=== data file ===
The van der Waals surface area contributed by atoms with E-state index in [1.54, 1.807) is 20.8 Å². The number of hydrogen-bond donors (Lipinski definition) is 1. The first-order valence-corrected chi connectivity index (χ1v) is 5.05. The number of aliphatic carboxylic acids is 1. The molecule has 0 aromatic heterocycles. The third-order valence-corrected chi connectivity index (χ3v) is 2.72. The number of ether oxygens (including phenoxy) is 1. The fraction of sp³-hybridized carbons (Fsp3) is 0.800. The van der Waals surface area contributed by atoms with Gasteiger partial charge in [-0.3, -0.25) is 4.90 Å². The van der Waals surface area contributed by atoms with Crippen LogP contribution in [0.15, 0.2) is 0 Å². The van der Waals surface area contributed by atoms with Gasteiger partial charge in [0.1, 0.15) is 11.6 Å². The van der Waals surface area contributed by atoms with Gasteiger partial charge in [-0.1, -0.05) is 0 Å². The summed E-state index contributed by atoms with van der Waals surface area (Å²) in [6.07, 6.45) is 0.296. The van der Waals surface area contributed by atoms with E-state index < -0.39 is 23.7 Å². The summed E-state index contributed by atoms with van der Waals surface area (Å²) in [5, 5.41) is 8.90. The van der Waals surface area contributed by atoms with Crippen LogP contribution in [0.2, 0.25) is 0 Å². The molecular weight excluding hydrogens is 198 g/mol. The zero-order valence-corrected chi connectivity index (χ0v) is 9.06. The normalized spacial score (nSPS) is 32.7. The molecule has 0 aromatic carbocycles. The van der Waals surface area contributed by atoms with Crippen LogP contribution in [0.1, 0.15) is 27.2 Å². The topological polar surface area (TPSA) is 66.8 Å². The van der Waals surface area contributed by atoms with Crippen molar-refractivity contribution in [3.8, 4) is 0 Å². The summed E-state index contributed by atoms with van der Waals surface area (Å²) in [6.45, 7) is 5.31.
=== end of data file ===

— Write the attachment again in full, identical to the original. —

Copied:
The van der Waals surface area contributed by atoms with E-state index in [1.54, 1.807) is 20.8 Å². The number of hydrogen-bond donors (Lipinski definition) is 1. The first-order valence-corrected chi connectivity index (χ1v) is 5.05. The number of aliphatic carboxylic acids is 1. The molecule has 0 aromatic heterocycles. The third-order valence-corrected chi connectivity index (χ3v) is 2.72. The number of ether oxygens (including phenoxy) is 1. The fraction of sp³-hybridized carbons (Fsp3) is 0.800. The van der Waals surface area contributed by atoms with Gasteiger partial charge in [-0.3, -0.25) is 4.90 Å². The van der Waals surface area contributed by atoms with Crippen LogP contribution in [0.15, 0.2) is 0 Å². The van der Waals surface area contributed by atoms with Gasteiger partial charge in [0.1, 0.15) is 11.6 Å². The van der Waals surface area contributed by atoms with Gasteiger partial charge in [-0.1, -0.05) is 0 Å². The summed E-state index contributed by atoms with van der Waals surface area (Å²) in [6.07, 6.45) is 0.296. The van der Waals surface area contributed by atoms with E-state index < -0.39 is 23.7 Å². The summed E-state index contributed by atoms with van der Waals surface area (Å²) in [5, 5.41) is 8.90. The van der Waals surface area contributed by atoms with Crippen LogP contribution in [0.2, 0.25) is 0 Å². The molecular weight excluding hydrogens is 198 g/mol. The zero-order valence-corrected chi connectivity index (χ0v) is 9.06. The normalized spacial score (nSPS) is 32.7. The molecule has 0 aromatic carbocycles. The van der Waals surface area contributed by atoms with Crippen LogP contribution in [0.1, 0.15) is 27.2 Å². The topological polar surface area (TPSA) is 66.8 Å². The van der Waals surface area contributed by atoms with Crippen molar-refractivity contribution in [3.8, 4) is 0 Å². The summed E-state index contributed by atoms with van der Waals surface area (Å²) in [6.45, 7) is 5.31.